Last week the U.S. Senate unanimously passed legislation that would prevent employers or insurance carriers from discriminating against individuals based upon genetic testing. The Genetic Information Nondiscrimination Act (GINA) goes to the House of Representatives, where approval is expected. President Bush may sign GINA into law as early as May.
GINA was first proposed in 1995. The law would restrict insurers’ and employers’ ability to require genetic testing as a condition of coverage or employment. The EEOC would be given the authority to investigate and seek remedial action against employers accused of discriminating against employees or applicants based on fear that they have a genetic predisposition to develop some chronic medical condition.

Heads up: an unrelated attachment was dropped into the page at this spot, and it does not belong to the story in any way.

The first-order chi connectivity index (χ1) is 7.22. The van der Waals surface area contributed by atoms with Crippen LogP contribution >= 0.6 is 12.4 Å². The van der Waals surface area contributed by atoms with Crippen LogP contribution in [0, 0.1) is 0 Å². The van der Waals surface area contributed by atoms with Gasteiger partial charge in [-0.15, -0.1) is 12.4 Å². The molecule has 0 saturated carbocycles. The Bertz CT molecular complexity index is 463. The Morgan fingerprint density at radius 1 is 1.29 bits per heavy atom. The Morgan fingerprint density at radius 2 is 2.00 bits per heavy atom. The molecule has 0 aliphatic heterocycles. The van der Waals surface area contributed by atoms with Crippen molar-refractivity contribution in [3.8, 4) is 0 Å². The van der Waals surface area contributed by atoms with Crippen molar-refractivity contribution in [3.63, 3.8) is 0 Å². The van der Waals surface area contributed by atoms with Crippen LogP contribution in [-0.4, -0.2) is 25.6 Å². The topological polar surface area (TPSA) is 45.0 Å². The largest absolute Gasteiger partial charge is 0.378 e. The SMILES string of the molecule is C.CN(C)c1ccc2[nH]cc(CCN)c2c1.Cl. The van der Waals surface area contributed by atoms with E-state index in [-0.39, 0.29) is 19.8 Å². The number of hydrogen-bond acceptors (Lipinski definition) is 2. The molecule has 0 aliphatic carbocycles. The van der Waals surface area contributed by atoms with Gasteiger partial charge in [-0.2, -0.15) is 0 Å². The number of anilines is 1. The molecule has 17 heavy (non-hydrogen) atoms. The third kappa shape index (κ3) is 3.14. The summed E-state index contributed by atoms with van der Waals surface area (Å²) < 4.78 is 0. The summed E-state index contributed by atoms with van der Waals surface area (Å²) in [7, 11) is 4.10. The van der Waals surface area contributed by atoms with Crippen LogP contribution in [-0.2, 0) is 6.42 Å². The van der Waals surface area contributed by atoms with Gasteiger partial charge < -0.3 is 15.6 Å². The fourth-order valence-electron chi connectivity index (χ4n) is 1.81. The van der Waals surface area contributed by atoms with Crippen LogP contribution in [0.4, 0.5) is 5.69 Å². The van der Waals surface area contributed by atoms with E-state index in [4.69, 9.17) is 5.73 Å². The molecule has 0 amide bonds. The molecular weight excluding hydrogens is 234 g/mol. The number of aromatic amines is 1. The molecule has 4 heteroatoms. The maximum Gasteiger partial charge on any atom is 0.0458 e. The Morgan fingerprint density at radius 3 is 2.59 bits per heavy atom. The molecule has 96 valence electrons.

For employers, GINA may be a law in search of a problem. There have been very few reported cases of employers seeking to use genetic information to make decisions concerning terms and conditions of employment. Such behavior is likely illegal already under the “regarded as disabled” prong of the Americans with Disabilities Act. GINA appears to be an effort by Congress to put into place a legal framework intended to deal with expected future advances in genetic testing, and temptations for employers and insurers to misuse this information.
EmployNews will provide a complete review of the final bill when signed into law.